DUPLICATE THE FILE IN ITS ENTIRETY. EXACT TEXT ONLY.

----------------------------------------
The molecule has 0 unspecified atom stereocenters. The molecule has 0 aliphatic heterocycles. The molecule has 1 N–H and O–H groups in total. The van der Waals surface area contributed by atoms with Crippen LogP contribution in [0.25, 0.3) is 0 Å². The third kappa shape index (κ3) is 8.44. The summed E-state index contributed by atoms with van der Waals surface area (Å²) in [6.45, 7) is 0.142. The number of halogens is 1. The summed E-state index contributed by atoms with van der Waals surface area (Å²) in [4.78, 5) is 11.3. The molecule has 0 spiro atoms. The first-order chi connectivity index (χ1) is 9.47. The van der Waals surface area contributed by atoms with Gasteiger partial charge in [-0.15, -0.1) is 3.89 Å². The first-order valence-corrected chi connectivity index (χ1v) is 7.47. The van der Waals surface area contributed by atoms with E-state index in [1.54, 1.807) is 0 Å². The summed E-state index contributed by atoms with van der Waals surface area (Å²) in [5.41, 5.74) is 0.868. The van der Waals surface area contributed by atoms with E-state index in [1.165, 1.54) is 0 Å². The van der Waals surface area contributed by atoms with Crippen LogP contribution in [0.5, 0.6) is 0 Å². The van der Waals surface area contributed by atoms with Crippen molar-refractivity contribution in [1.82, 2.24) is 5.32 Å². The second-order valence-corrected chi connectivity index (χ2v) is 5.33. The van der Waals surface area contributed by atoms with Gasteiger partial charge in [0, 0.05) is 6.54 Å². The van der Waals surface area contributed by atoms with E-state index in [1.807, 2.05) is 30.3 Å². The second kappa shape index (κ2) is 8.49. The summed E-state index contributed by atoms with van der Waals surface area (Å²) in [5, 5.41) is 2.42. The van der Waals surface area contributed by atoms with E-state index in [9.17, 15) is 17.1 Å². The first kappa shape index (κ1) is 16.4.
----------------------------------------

The molecule has 0 unspecified atom stereocenters. The molecule has 0 aliphatic heterocycles. The molecule has 1 N–H and O–H groups in total. The van der Waals surface area contributed by atoms with Crippen LogP contribution in [0.25, 0.3) is 0 Å². The third kappa shape index (κ3) is 8.44. The summed E-state index contributed by atoms with van der Waals surface area (Å²) in [6.45, 7) is 0.142. The number of halogens is 1. The summed E-state index contributed by atoms with van der Waals surface area (Å²) in [4.78, 5) is 11.3. The molecule has 0 spiro atoms. The first-order chi connectivity index (χ1) is 9.47. The van der Waals surface area contributed by atoms with Gasteiger partial charge in [-0.15, -0.1) is 3.89 Å². The first-order valence-corrected chi connectivity index (χ1v) is 7.47. The van der Waals surface area contributed by atoms with E-state index in [1.54, 1.807) is 0 Å². The summed E-state index contributed by atoms with van der Waals surface area (Å²) in [5.41, 5.74) is 0.868. The van der Waals surface area contributed by atoms with E-state index in [1.165, 1.54) is 0 Å². The van der Waals surface area contributed by atoms with Crippen LogP contribution in [0.5, 0.6) is 0 Å². The van der Waals surface area contributed by atoms with Crippen molar-refractivity contribution in [1.82, 2.24) is 5.32 Å². The second-order valence-corrected chi connectivity index (χ2v) is 5.33. The van der Waals surface area contributed by atoms with Gasteiger partial charge in [0, 0.05) is 6.54 Å². The van der Waals surface area contributed by atoms with E-state index in [1.807, 2.05) is 30.3 Å². The second kappa shape index (κ2) is 8.49. The summed E-state index contributed by atoms with van der Waals surface area (Å²) in [5, 5.41) is 2.42. The van der Waals surface area contributed by atoms with E-state index in [9.17, 15) is 17.1 Å². The first kappa shape index (κ1) is 16.4.